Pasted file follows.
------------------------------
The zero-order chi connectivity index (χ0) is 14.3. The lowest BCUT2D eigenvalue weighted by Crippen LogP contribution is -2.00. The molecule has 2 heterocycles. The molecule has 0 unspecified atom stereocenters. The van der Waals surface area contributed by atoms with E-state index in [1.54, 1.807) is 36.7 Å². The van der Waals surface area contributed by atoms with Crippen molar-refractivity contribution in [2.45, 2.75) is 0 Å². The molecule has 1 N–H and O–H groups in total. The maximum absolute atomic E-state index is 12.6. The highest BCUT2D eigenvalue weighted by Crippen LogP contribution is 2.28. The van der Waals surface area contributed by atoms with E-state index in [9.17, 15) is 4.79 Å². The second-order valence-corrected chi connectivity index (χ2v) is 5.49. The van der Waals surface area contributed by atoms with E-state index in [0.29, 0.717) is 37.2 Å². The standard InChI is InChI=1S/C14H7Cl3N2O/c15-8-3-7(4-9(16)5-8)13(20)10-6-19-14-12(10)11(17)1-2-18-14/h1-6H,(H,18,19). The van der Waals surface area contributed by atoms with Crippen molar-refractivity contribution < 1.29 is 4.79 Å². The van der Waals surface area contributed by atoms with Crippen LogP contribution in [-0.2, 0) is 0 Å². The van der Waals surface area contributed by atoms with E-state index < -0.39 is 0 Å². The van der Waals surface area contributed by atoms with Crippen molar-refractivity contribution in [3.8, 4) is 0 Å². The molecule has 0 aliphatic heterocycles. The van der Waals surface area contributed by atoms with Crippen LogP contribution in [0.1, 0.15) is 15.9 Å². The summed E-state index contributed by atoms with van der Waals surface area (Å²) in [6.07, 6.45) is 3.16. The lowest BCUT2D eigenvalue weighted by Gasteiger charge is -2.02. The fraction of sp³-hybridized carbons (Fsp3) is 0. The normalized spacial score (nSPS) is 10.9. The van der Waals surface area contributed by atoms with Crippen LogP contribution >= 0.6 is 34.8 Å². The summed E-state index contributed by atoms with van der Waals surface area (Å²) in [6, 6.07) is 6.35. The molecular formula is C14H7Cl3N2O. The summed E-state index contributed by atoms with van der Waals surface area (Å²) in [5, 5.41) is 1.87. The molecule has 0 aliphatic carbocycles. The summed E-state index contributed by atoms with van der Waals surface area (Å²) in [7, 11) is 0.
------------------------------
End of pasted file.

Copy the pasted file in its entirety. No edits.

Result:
The zero-order chi connectivity index (χ0) is 14.3. The lowest BCUT2D eigenvalue weighted by Crippen LogP contribution is -2.00. The molecule has 2 heterocycles. The molecule has 0 unspecified atom stereocenters. The van der Waals surface area contributed by atoms with E-state index in [1.54, 1.807) is 36.7 Å². The van der Waals surface area contributed by atoms with Crippen molar-refractivity contribution in [2.45, 2.75) is 0 Å². The molecule has 1 N–H and O–H groups in total. The maximum absolute atomic E-state index is 12.6. The highest BCUT2D eigenvalue weighted by Crippen LogP contribution is 2.28. The van der Waals surface area contributed by atoms with E-state index in [9.17, 15) is 4.79 Å². The second-order valence-corrected chi connectivity index (χ2v) is 5.49. The van der Waals surface area contributed by atoms with E-state index in [0.29, 0.717) is 37.2 Å². The standard InChI is InChI=1S/C14H7Cl3N2O/c15-8-3-7(4-9(16)5-8)13(20)10-6-19-14-12(10)11(17)1-2-18-14/h1-6H,(H,18,19). The van der Waals surface area contributed by atoms with Crippen molar-refractivity contribution < 1.29 is 4.79 Å². The van der Waals surface area contributed by atoms with Crippen LogP contribution in [-0.2, 0) is 0 Å². The van der Waals surface area contributed by atoms with E-state index < -0.39 is 0 Å². The van der Waals surface area contributed by atoms with Crippen molar-refractivity contribution in [3.8, 4) is 0 Å². The molecule has 0 aliphatic heterocycles. The van der Waals surface area contributed by atoms with Crippen LogP contribution in [0.1, 0.15) is 15.9 Å². The summed E-state index contributed by atoms with van der Waals surface area (Å²) in [6.07, 6.45) is 3.16. The lowest BCUT2D eigenvalue weighted by Gasteiger charge is -2.02. The fraction of sp³-hybridized carbons (Fsp3) is 0. The normalized spacial score (nSPS) is 10.9. The van der Waals surface area contributed by atoms with Crippen LogP contribution >= 0.6 is 34.8 Å². The summed E-state index contributed by atoms with van der Waals surface area (Å²) in [6, 6.07) is 6.35. The molecular formula is C14H7Cl3N2O. The summed E-state index contributed by atoms with van der Waals surface area (Å²) in [5, 5.41) is 1.87. The molecule has 0 aliphatic carbocycles. The summed E-state index contributed by atoms with van der Waals surface area (Å²) in [7, 11) is 0.